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“Black Brilliance” highlights achievements of African American students

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“Black Brilliance” highlights achievements of African American students

South graduate Michael Arnold gives a presentation in this screencap from the documentary

South graduate Michael Arnold gives a presentation in this screencap from the documentary "Black Brilliance," about five black students journeys to graduation.

South graduate Michael Arnold gives a presentation in this screencap from the documentary "Black Brilliance," about five black students journeys to graduation.

South graduate Michael Arnold gives a presentation in this screencap from the documentary "Black Brilliance," about five black students journeys to graduation.

Emilio del Carmen, Staff Writer

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“Black Brilliance,” a short documentary produced by Twin Cities Public Broadcasting Service (tpt) that covers five black Minnesotan high school seniors on their path to graduation. The documentary is part of tpt’s American Graduate initiative, which focuses on building positive narrative about Minnesota’s youth. One of the students featured in the film is Michael Arnold Jr., who graduated from South High last year.
The film follows students Shakira, Lucien, Eshay, Ivey and Michael as they talk about their passions, their lives, and their hopes for the future. The essence of film is to focus on black students who have achieved excellence.
The film shines light on how these students have succeeded instead of focusing on the massive achievement gap the Minnesotan educational system struggles with-it’s one of the highest in the nation.
“We have students who are doing really well, [why not show those students] and highlight them,” said Tanya Hodge, who taught Arnold for two years in AVID. “We’re always highlighting the negative,” said Hodge, who appreciates that the documentary focuses on success stories of black youth.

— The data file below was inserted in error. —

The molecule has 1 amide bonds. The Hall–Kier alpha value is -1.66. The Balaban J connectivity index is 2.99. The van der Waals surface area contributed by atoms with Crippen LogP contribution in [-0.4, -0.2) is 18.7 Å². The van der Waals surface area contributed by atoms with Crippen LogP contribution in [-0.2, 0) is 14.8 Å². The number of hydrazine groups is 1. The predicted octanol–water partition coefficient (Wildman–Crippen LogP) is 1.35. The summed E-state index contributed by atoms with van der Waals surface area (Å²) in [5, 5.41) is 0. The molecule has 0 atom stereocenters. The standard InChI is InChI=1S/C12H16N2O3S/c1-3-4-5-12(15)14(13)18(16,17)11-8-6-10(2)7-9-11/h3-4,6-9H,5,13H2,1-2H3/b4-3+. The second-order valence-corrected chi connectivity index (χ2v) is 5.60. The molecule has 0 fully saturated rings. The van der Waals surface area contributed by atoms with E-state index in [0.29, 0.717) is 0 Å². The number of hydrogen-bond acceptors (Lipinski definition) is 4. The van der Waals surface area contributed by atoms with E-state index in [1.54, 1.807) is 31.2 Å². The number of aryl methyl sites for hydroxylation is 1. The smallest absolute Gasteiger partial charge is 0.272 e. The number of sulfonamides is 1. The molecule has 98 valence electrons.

In addition to focusing on these students, “Black Brilliance” does a very good job of explaining the achievement gap at the beginning, with the words of Hodge, “The education system in this country is failing students, the students aren’t failing.”
Next, the film jumps to say, “teach me what I need to know, let’s try not to focus on the negatives.” This sets the scene for the entire film as it goes on to showcase the kind of excellence that these black youth have shown, from spoken word to coding and graphic design, to culinary skills.
“He just deserved the accolades that the video did,” said Hodge when describing what Arnold was like. “He was a young man of few words, but always thinking, always doing, really dedicated to his schooling and his family, didn’t let things take him of his focus. He came from the North side every day, he was never late, he never had excuses,” said Hodge.
In the film Arnold comments on living on the North side of Minneapolis, which is stereotypically labeled as “shady” or “ghetto”. Even a simple Google search of “North Minneapolis” suggests this, with the top two results being shooting and crime respectively.
Websites such as About.com and virtualtourist labels it as one of the most dangerous areas of Minneapolis to be in, as well as one to avoid. Arnold dismisses this in the video,“You don’t live in the area, so you don’t really know what’s really happening.”
Overall, the film does a fantastic job of highlighting the accomplishments of the black youth that it follows throughout. The film paints a bright sky of possibilities for students of color in Minnesota, despite the shortcomings of our broken education system.
The film is just under 27 minutes long. It is an inspiring piece aimed at students of color who struggle with feelings of not being in a position to succeed, specifically black students. I would recommend it to anyone who has ties to the Minnesota school system, or to those that are interested.
“Black Brilliance” is available to watch on Youtube.

South graduate Michael Arnold gives a presentation in this screencap from the documentary "Black Brilliance," about five black students journeys to graduation.

South graduate Michael Arnold gives a presentation in this screencap from the documentary “Black Brilliance,” about five black students journeys to graduation.

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“Black Brilliance” highlights achievements of African American students